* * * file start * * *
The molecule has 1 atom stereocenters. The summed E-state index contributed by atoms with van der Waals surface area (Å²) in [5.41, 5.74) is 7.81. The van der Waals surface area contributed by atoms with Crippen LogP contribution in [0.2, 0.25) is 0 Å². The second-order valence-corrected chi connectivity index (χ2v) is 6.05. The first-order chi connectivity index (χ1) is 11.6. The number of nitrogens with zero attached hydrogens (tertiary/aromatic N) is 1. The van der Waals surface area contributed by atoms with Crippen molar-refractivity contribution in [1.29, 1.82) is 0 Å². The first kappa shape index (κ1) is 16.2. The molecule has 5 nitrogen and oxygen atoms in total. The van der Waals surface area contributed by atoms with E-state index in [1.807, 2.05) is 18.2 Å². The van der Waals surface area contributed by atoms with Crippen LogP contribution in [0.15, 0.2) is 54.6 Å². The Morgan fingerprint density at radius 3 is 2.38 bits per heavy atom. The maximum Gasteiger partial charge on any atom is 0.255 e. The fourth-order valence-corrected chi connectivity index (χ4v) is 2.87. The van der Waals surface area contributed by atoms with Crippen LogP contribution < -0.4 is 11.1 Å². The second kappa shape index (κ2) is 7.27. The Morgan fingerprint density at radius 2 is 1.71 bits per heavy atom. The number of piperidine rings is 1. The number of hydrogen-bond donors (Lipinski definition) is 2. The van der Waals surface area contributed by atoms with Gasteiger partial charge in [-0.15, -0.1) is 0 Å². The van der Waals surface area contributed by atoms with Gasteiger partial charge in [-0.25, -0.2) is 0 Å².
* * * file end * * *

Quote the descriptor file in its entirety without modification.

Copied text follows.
The molecule has 1 atom stereocenters. The summed E-state index contributed by atoms with van der Waals surface area (Å²) in [5.41, 5.74) is 7.81. The van der Waals surface area contributed by atoms with Crippen LogP contribution in [0.2, 0.25) is 0 Å². The second-order valence-corrected chi connectivity index (χ2v) is 6.05. The first-order chi connectivity index (χ1) is 11.6. The number of nitrogens with zero attached hydrogens (tertiary/aromatic N) is 1. The van der Waals surface area contributed by atoms with Crippen molar-refractivity contribution in [1.29, 1.82) is 0 Å². The first kappa shape index (κ1) is 16.2. The molecule has 5 nitrogen and oxygen atoms in total. The van der Waals surface area contributed by atoms with E-state index in [1.807, 2.05) is 18.2 Å². The van der Waals surface area contributed by atoms with Crippen LogP contribution in [0.15, 0.2) is 54.6 Å². The Morgan fingerprint density at radius 3 is 2.38 bits per heavy atom. The maximum Gasteiger partial charge on any atom is 0.255 e. The fourth-order valence-corrected chi connectivity index (χ4v) is 2.87. The van der Waals surface area contributed by atoms with Crippen LogP contribution < -0.4 is 11.1 Å². The second kappa shape index (κ2) is 7.27. The Morgan fingerprint density at radius 2 is 1.71 bits per heavy atom. The number of piperidine rings is 1. The number of hydrogen-bond donors (Lipinski definition) is 2. The van der Waals surface area contributed by atoms with Gasteiger partial charge in [-0.15, -0.1) is 0 Å². The van der Waals surface area contributed by atoms with Gasteiger partial charge in [-0.25, -0.2) is 0 Å².